Jump to content

Mini Mill recommendations


Recommended Posts

Depends on what you want to do with it.  A lot of minor milling of wood can actually be done on a small drill press.  If you plan on doing extensive milling or milling metals you will want something designed for that purpose.    Once you have defined your needs you can start looking for the model that fits.

Link to comment
Share on other sites

Depends on your definition of "mini". Proxxon MF70 is the smallest, which is the key if you do not have a workshop. It is a really good piece of machinery, way better than most of the other proxxon machinery. I am supper happy with it. Also much cheaper than Sherline. But it is harder to customise it (fewer accessories), and the working area is obviously smaller (see "mini"). 

Link to comment
Share on other sites

Thanks Mike. That was the kind of feedback I was looking for. I noticed in your Cromwell build you had several pictures that showed some work with the Proxxon. I have been leaning that way but I also saw that some members used the Sherline because it had more capabilities and you have more options for accessories. I build model airplanes as well and I have a shop area so I may go with the Sherline. I was hoping to hear pros and cons from some of the members on the Sherline. Keep up the beautiful work on the Cromwell. I love reading your posts and seeing your progress. You truly are a craftsman.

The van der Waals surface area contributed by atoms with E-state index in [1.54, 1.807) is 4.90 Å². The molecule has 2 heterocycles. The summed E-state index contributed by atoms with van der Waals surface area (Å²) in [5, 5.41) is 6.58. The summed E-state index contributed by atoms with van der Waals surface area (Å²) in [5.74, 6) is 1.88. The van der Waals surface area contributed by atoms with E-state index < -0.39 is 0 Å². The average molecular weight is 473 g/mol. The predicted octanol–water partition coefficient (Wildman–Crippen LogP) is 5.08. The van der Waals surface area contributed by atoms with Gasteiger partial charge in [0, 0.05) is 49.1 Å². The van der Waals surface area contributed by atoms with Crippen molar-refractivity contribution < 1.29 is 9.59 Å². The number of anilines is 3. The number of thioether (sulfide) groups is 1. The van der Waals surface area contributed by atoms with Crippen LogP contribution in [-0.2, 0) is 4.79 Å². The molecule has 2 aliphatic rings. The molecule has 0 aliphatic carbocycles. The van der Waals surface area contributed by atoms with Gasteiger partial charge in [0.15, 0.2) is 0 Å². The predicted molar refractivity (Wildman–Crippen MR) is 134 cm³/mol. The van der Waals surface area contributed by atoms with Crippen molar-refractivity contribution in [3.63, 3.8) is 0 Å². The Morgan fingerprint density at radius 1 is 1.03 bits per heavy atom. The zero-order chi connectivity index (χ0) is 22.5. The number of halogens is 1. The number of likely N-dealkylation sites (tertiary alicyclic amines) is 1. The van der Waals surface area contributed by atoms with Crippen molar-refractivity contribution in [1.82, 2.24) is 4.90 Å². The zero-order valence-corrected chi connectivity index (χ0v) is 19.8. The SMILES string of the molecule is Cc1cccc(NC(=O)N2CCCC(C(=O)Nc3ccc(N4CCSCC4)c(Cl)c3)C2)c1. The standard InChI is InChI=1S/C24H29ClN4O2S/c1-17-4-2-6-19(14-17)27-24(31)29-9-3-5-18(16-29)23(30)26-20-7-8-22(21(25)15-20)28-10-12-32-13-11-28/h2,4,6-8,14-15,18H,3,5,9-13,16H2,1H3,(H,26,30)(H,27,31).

Link to comment
Share on other sites

You can't go wrong with a Sherline. I love mine, and I'm still only a novice when it comes to using it. Just remember that you will likely spend more on attachments/accessories than on the basic machine. But then, that's half the fun really isn't it? And the same will be true regardless of brand.

Link to comment
Share on other sites

Tim, you made me blush  :rolleyes:

 

One thing to keep in mind when making a decision. Bare mill is hardly usable, you need a basic set of accessories:

1) Clamps to fix parts flat to the table

2) Precision vice to fix parts square to the table

3) Basic set of sharp cutters

4) Rotary table (considered basic for our hobby, milling capstan / wheel / anything round-ish is less convenient without it).

 

For Proxxon, #1 is included out of the box, and the rest will cost you $137. Together with the mill ($242), the whole package is $380, so roughly $400.

Sherline plus similar pack of accessories would be roughly 2x-2.5x more. 

 

So if you look for just a "good enough" mill - MF70 should be ok and is used by a lot of great level modellers in Europe. I used it for a year already, and had zero issues with it, nothing I can presume as negative. Steady, reasonably quiet, precise! Well, maybe the wheels could have been a bit bigger... :) No maintenance really, I never needed to adjust / maintain / lubricate / tune anything in it after the initial setup.

But no doubt that Sherline is a more "adult" mill, that have a better customisation possibilities. I am just whining because I can't afford it (slap 25% extra on it to get the european price of sherline).

Edited by Mike Y
Link to comment
Share on other sites